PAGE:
Hundreds of people spoke out against Atlanta’s planned public safety training center at Monday’s city council meeting — with the public comment portion of the meeting going past 1 a.m.
It was the second time this year an overwhelming number of residents have railed against a project they refer to derisively as “cop city.”
It may have been the public’s last chance to make their feelings known to Atlanta City Council members. The council was scheduled to vote on a $67 million funding plan at some point after the public comments concluded.
It was unclear when the vote would occur during the meeting, or if the council would adjourn and come back Tuesday afternoon.
Twelve hours into the public comments, only four people had spoken in favor of the training center. Meanwhile, opponents lined up early to sign up to speak. They chanted, waived signs and cheered each other on as an overflow crowd watched the proceedings from the City Hall atrium, outside the council chambers.
By the time the first speaker took the podium at 1 p.m., more than 350 people had signed up, with well over 100 more waiting in a line that snaked through the atrium when the sign-up list was cut off. Still others protested outside the building, which security officials said had reached its capacity under the fire code.
As protestors chanted “let us speak,” Atlanta City Council members approved a motion from Council member Michael Julian Bond to allow the council to avoid the city’s public speaker limitations and allow more people to address the body.
“Stop Cop City! Viva Viva Tortuguita!” chants rang throughout the building as organizers told speakers directly impacted by the training center or police violence to move to the front of the line. The calls referred to Manuel “Tortuguita” Teran, an activist who was shot and killed by state troopers on Jan. 18 during what public safety officials called a clearing operation of the site.
The usually bustling offices at City Hall were empty on Monday, as city officials suspended services there in anticipation of the large crowd.
The meeting became more heated as time ticked along. After nine hours, the audience shouted frequently, breaking out in chants, cheers and angry jeers in open defiance of council rules that seek to maintain a polite decorum in the chamber.
After a series of tense exchanges between the crowd and Councilman Michael Julian Bond, Council member Liliana Bakhtiari called for a brief recess around 10 p.m. that seemed to catch almost everyone in the chamber off guard.
“I do not know how to move forward,” Bakhtiari said, stepping down from the dais to speak directly with those in attendance.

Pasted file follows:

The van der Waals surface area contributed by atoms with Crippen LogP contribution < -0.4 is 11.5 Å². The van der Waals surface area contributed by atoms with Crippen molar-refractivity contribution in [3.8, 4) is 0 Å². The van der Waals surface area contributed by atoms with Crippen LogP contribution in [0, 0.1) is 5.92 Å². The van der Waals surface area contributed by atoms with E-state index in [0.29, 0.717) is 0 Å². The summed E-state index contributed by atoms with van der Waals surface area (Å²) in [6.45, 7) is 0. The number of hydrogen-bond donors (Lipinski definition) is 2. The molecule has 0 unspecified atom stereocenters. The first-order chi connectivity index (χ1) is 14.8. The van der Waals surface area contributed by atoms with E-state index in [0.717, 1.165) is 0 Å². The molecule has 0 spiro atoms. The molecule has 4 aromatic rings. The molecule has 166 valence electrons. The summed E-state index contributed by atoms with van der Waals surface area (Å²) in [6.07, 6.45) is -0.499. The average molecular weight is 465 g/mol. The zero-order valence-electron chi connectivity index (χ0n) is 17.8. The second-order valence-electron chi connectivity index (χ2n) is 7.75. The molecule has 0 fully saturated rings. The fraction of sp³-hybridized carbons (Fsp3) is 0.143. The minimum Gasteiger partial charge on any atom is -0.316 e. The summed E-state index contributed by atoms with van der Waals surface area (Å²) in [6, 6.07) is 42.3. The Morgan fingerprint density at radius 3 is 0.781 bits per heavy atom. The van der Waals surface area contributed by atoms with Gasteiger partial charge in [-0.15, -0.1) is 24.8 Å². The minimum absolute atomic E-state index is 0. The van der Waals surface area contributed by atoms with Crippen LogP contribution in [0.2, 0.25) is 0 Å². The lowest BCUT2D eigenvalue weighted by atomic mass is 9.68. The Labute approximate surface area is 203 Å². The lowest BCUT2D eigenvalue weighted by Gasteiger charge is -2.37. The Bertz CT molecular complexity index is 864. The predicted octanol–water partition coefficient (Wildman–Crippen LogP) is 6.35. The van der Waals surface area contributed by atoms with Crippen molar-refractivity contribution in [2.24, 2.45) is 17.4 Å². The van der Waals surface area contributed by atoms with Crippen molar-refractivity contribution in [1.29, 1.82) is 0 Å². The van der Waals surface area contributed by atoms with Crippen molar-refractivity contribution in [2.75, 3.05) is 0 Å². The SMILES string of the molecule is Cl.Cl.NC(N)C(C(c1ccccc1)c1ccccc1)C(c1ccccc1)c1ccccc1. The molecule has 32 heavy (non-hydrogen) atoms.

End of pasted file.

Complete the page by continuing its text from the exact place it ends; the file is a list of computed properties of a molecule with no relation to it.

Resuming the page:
If the crowd continued to shout out of turn and criticize council members by name, she said, the Council would clear the chamber, move the meeting to a committee room and call the remaining public speakers one-by-one to offer their comments on the training center.
Bakhtiari said some members had received death threats from training center opponents, and the mood in the room was making them nervous.
“I get that you’re mad with us,” said Bakhtiari, who opposes the training center. “...I just want to find a way to move forward that does not force anyone out of the room.”
Bond has been a frequent target of their ire. After one speaker said that Bond spoke with “disdain” when he made a reference to the activists, he spoke at length about his own history as a civil rights activist and member of the NAACP.
Those in attendance stood and turned their back on him when he spoke.
Police stood on alert when another speaker briefly refused to relinquish the microphone at the end of her allotted time. “Don’t touch her!” one person in the crowd shouted, when an officer turned the mic away from her and urged her to sit down.
After Bakhtiari spoke with the crowd, the meeting resumed. The cheers and clapping continued during the ensuing speakers, but the mood noticeably lightened.
The funding legislation calls for city taxpayers to cover a larger share of the facility’s costs than previously known. For years, city officials and the Atlanta Police Foundation have said the cost will be split evenly in one-third shares, with taxpayers, the foundation and private donors each contributing around $30 million.
Instead, documents presented to the council last month show the city would spend $31 million on construction, in addition to paying the foundation $1.2 million in annual lease payments over 30 years. Those payments, part of a “lease-back” agreement, would add another $36 million to the city taxpayers’ contribution.
The annual payments will be used to pay off a $20 million loan that makes up the majority of the foundation’s purported share.
An AJC review found that the payments were never explained publicly until last month, even though decision makers have been aware of them since key parts of the project were first approved in September 2021.
Since the last crowded meeting on May 15, where 300 spoke, tensions have only risen.
The recent arrest by the Georgia Bureau of Investigation of three training center opponents on fraud and money laundering charges last week further fueled outrage against the project.
One speaker read from a statement that he said was from the three, Scott Kautz, 39, Adele Maclean, 42 and Savannah D. Patterson, 30.
“Dozens of police with assault weapons and equipment surrounded our home in DeKalb County and threatened to throw a flash bang grenade into our living room,” the statement said. “We, of course, surrendered peacefully and were taken to jail in our pajamas.”
A large security presence inside City Hall grew throughout the day. Atlanta police officers lined tiered balconies surrounding the room while others led bomb sniffing dogs through the hallways. Signs posted outside of security listed extra precautions — like a ban on liquids and aerosols — put in place due to “increased security concerts.”